The east end appears to be the oldest and worst part of the town – as usual. here we saw some barrackes and a young soldier brought in who was intoxicated and had been fighting. Immediately he had been taken inside a small crowd of street urchins who had scented out the “fun” crowded round the gate to have a look into the barrack yard expecting perhaps to see the fellow shot at once, but the sentry, closing the gate in their faces they were compelled to climb up to one of the windows to the right, hanging on the bars in most uncomfortable attitudes, and probably seeing nothing, just as English street boys do when a tipsy fellow is taken to a police station or one who has been run over is taken into the nearest chemist’s shop. There is a great deal of human nature all the world over.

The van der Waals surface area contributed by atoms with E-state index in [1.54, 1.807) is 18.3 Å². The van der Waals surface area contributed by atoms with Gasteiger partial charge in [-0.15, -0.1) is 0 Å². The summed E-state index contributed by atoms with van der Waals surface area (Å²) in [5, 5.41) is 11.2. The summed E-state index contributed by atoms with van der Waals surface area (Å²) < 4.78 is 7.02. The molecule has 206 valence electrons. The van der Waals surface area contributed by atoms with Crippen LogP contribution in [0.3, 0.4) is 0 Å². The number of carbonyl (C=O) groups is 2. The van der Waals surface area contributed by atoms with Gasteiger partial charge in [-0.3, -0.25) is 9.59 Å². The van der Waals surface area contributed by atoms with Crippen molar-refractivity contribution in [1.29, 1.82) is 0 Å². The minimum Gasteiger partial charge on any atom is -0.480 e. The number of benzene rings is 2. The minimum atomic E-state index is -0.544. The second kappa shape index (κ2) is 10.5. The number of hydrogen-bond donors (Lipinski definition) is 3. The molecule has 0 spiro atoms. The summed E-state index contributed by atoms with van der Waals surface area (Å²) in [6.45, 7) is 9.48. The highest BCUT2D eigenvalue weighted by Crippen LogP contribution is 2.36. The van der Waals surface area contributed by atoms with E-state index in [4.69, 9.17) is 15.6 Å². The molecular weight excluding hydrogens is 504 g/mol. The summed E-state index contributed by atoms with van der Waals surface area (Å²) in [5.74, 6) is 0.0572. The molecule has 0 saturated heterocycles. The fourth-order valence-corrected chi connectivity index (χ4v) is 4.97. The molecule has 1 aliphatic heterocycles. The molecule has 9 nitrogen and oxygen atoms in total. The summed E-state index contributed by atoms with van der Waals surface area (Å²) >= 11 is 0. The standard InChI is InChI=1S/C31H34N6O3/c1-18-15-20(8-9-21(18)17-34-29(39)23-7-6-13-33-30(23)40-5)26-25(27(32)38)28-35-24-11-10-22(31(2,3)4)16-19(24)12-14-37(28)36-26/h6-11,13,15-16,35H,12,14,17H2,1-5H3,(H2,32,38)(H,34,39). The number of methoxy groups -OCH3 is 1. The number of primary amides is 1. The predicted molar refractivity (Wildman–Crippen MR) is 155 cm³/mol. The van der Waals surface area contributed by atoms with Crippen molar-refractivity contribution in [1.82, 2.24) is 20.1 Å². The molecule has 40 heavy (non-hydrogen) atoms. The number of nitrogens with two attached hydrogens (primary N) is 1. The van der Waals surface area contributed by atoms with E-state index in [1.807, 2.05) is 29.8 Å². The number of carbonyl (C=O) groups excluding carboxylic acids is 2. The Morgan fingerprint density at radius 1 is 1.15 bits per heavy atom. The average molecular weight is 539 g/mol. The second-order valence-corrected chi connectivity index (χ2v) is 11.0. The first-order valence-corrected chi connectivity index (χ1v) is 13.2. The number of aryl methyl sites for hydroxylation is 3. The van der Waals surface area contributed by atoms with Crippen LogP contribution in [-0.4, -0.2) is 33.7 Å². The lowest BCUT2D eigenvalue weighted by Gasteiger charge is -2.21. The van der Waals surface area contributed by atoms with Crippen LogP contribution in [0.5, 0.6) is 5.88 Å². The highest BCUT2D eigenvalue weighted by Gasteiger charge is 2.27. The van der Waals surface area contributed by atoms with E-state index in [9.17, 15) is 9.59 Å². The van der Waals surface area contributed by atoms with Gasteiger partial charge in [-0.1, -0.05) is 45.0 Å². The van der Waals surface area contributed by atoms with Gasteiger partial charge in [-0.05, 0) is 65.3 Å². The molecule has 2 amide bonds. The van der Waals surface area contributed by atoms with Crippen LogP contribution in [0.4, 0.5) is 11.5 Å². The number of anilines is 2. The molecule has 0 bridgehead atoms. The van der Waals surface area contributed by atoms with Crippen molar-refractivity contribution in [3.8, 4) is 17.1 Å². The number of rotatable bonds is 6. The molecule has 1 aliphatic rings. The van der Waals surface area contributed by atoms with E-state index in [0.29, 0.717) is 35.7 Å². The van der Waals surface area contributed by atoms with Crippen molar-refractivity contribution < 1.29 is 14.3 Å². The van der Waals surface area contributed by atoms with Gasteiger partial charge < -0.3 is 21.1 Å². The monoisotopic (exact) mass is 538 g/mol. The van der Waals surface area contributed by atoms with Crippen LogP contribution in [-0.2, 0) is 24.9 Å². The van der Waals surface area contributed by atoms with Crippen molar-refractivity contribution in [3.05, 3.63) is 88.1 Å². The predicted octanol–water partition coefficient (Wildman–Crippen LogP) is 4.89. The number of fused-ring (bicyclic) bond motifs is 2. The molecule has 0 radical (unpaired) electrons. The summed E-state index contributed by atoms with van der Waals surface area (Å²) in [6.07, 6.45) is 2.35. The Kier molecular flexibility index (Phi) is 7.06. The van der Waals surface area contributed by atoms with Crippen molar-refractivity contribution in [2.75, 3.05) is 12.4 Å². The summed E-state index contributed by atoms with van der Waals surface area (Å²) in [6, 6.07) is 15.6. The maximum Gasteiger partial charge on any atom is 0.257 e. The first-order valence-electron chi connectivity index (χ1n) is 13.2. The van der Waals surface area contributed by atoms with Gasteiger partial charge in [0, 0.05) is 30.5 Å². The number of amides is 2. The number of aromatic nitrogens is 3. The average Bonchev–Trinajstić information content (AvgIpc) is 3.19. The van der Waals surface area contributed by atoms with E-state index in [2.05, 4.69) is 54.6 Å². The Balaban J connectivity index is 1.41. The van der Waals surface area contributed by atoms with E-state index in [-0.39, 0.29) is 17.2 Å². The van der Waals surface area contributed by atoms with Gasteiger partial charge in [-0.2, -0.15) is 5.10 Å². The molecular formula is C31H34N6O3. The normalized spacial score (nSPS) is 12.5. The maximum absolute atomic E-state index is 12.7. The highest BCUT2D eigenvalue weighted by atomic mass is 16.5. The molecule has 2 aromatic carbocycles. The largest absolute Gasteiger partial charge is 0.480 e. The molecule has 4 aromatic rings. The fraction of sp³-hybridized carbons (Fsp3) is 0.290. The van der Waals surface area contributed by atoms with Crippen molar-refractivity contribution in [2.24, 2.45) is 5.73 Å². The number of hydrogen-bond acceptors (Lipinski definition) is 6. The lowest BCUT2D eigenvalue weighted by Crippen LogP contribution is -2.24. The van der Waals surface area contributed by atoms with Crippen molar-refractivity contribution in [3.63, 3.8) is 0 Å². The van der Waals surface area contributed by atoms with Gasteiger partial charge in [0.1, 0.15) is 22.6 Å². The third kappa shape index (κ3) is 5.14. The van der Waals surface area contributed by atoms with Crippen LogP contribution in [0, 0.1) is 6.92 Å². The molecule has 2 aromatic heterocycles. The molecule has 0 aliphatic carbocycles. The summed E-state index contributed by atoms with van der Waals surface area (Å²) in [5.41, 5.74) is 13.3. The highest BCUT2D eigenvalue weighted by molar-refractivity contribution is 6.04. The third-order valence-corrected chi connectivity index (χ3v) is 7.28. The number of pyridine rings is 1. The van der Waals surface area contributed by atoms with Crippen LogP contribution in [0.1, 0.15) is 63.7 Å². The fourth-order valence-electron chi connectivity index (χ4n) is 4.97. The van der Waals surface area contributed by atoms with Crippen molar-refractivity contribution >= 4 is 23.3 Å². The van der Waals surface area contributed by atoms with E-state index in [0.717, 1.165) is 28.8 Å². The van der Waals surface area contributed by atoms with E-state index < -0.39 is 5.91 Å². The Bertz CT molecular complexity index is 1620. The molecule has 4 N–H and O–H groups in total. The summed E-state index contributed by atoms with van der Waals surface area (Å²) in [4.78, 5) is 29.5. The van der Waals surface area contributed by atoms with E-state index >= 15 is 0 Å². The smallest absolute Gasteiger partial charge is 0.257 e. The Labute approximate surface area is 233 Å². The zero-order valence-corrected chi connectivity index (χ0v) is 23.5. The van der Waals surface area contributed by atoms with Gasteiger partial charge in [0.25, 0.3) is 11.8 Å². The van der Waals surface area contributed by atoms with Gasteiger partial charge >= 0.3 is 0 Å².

Exploring some of the narrowest and steepest streets, with high old houses on either side in this quarter of the town and making our way towards the centre we came upon a large open space, the Piazza Nuova. On the right were some street stalls covered with what appeared at first sight to be maccaroni twisted up into all sorts of shapes, but which turned out to be wax tapers, used in great numbers on All Souls’ day. Entering the Church S. Ambrogio close by we saw a number of children from two to fourteen years of age seated before various tombs, lying in all postures on the floor of the chapels, or seated about in different directions, but all having lighted tapers, and enjoying the fun amazingly. There appeared to be some danger of setting themselves if there was no danger of setting the marble steps, tombs, and altars alight, but they were bespattered with grease in every direction.